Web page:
author = {Chaplick, Steven and Fulek, Radoslav and Klavík, Pavel},
issn = {03649024},
journal = {Journal of Graph Theory},
number = {4},
pages = {365--394},
publisher = {Wiley},
title = {{Extending partial representations of circle graphs}},
doi = {10.1002/jgt.22436},
volume = {91},
year = {2019},
}
@article{5857,
abstract = {A thrackle is a graph drawn in the plane so that every pair of its edges meet exactly once: either at a common end vertex or in a proper crossing. We prove that any thrackle of n vertices has at most 1.3984n edges. Quasi-thrackles are defined similarly, except that every pair of edges that do not share a vertex are allowed to cross an odd number of times. It is also shown that the maximum number of edges of a quasi-thrackle on n vertices is [Formula presented](n−1), and that this bound is best possible for infinitely many values of n.},
author = {Fulek, Radoslav and Pach, János},
issn = {0166218X},
journal = {Discrete Applied Mathematics},
number = {4},
pages = {266--231},
publisher = {Elsevier},
title = {{Thrackles: An improved upper bound}},
doi = {10.1016/j.dam.2018.12.025},
volume = {259},
year = {2019},
}
@article{5986,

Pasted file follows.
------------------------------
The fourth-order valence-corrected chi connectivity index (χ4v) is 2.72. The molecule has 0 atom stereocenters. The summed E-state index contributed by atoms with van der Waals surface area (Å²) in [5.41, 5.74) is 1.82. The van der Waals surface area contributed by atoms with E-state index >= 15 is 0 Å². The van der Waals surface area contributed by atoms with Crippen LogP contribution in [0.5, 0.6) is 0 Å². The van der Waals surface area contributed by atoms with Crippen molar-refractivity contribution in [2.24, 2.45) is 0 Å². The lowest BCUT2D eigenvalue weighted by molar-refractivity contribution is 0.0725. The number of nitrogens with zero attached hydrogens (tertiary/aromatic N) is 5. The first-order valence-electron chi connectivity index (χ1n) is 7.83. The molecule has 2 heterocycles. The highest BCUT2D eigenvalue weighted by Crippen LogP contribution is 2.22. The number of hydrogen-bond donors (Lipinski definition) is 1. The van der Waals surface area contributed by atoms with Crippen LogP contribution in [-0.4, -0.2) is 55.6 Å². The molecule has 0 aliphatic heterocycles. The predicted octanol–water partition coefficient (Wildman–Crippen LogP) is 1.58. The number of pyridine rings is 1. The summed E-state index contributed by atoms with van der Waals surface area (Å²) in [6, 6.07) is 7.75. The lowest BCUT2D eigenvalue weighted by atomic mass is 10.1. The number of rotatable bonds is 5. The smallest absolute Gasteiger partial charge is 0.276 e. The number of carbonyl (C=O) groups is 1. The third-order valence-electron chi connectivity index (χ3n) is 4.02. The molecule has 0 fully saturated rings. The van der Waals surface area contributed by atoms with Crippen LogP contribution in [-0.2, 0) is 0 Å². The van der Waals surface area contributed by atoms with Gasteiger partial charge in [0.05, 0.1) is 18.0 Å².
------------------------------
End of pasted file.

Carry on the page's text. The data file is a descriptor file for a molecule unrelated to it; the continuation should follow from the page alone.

abstract = {Given a triangulation of a point set in the plane, a flip deletes an edge e whose removal leaves a convex quadrilateral, and replaces e by the opposite diagonal of the quadrilateral. It is well known that any triangulation of a point set can be reconfigured to any other triangulation by some sequence of flips. We explore this question in the setting where each edge of a triangulation has a label, and a flip transfers the label of the removed edge to the new edge. It is not true that every labelled triangulation of a point set can be reconfigured to every other labelled triangulation via a sequence of flips, but we characterize when this is possible. There is an obvious necessary condition: for each label l, if edge e has label l in the first triangulation and edge f has label l in the second triangulation, then there must be some sequence of flips that moves label l from e to f, ignoring all other labels. Bose, Lubiw, Pathak and Verdonschot formulated the Orbit Conjecture, which states that this necessary condition is also sufficient, i.e. that all labels can be simultaneously mapped to their destination if and only if each label individually can be mapped to its destination. We prove this conjecture. Furthermore, we give a polynomial-time algorithm (with 𝑂(𝑛8) being a crude bound on the run-time) to find a sequence of flips to reconfigure one labelled triangulation to another, if such a sequence exists, and we prove an upper bound of 𝑂(𝑛7) on the length of the flip sequence. Our proof uses the topological result that the sets of pairwise non-crossing edges on a planar point set form a simplicial complex that is homeomorphic to a high-dimensional ball (this follows from a result of Orden and Santos; we give a different proof based on a shelling argument). The dual cell complex of this simplicial ball, called the flip complex, has the usual flip graph as its 1-skeleton. We use properties of the 2-skeleton of the flip complex to prove the Orbit Conjecture.},